The New Way to Scale

Scalability is one of those poorly understood concepts in the computer world, and it is understood even worse in the business world.  Briefly, it is the ability of a system’s capacity to grow by adding more resources to it.  A desirable property is that growing the capacity by a unit should never require a single huge investment.  If it is the case that each additional unit of capacity requires a constant amount of additional resources, we say the system scales linearly.

Most companies today do not scale

Think about car assembly lines: they represent a huge infrastructure investment of hundreds of millions of dollars, optimized to produce a single model of car at a particular rate of completion.  The line is most efficient when working 24×7, producing a steady stream of new cars.  If the demand does not meet that capacity, then the margin per unit is less than planned, and possibly the car is not viable.  The company’s response is to shutter the plant and throw everyone out of work.

On the other hand, if the demand is greater than the planned capacity, there is no way for the company to meet that demand without taking the risk that the second plant may never run at full capacity, and the product will not be viable.  This risk is especially strong for your typical fad product – the wildly successful Tickle-me-Elmos whose demand outstrip supply for a few short weeks.  Because the manufacturing takes place on the other side of the planet, in a factory of fixed capacity, there is no way to get more Elmos on a ship before Christmas, let alone in stores.  They arrive, instead, after their moment and we get an Elmo glut in January.

Actually, I have no idea if Elmo production failed to scale, but certainly the weeks it takes to ship from China mean that this type of manufacturing fails to scale quickly.

When we scale computer systems, we talk about scaling out or scaling up.  To simplify, scaling up means you buy a bigger computer; if your single processor machine no longer serves, you get a four-processor machine, and so on.  The problem with this strategy is that the first computer is now surplus, and the investment to scale bigger and bigger gets bigger.  Ultimately, you hit a brick wall, and nobody can supply enough processors in a single frame for your needs (that numbers crazy high today, but CPU is only one resource, and other resources hit the wall earlier).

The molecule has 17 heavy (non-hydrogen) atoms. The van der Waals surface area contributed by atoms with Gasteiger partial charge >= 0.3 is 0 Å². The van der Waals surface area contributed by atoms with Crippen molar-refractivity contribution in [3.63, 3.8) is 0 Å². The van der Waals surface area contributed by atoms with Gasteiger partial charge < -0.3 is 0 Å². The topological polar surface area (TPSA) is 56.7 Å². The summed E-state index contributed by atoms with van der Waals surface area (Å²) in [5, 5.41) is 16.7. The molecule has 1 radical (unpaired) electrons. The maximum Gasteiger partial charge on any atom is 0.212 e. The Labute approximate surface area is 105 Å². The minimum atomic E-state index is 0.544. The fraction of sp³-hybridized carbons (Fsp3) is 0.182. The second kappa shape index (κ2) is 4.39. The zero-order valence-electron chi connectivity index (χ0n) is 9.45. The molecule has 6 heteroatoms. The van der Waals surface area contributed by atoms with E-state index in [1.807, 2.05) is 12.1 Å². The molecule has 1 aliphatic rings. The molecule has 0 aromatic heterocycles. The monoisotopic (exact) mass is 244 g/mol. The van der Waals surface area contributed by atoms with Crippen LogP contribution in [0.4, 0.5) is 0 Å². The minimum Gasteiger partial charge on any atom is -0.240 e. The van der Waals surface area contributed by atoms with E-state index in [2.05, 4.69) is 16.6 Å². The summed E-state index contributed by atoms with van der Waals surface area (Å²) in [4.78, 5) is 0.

Scaling out is generally favored over scaling up.  When we scale out a system, we start with one low-powered machine, and when demand outstrips its capacity, we add a second identical machine, then a third and so on.   Theoretically, this can go on forever, although practically, you hit design limits on a resource that only scales up; database servers, for example, are often designed to scale up because, well, it’s hard to come up with a database architecture that scales out.

How can we take the idea of scaling out to manufacturing, and how does the small batch platform enable it?

Suppose you are a small-batch manufacturer, creating Elmo dolls and selling them into your community.  Suddenly they become wildly popular.  Your neighbours start complaining about the lineup out the door of your small shop; you’re working all night to craft more Elmos on your single set of machines, and they are snapped up each day before noon.  Customers camp out the night before to ensure being first in line for Elmo in the morning and your neighbours complain even more.

You need a way to scale.  Fortunately, your manufacturing platform consists of flexible machines – CNC mills and lathes, 3D printers, laser cutters, and the like.  So, production is easy to replicate.  You could set up a bigger factory, but there’s no room in your small shop, and so, that would take time.

What you need to do is find a partner with a similar capability and license them to produce and sell your Elmo.  They do this in their own community, getting their own lineup of customers out the door, and pay you a license fee for your design.  Both of you are happy.

Not only are you happy, but your customers are happier.  They no longer have to line up outside your small shop to get an Elmo, but can visit your partner whose shop is closer to them.  The planet benefits from this proximity.

What’s more, you and your partners are ramping Elmo production up and down as demand increases and ultimately wanes.  This means there is no post-yuletide Elmo glut, and again the planet is happier.

Scaling up production by scaling out, and then scaling down again is one of the ways that new companies will be more efficient than old-style manufacturing.  And that is one of the reasons why new-style companies are going to eat old-style companies for lunch.


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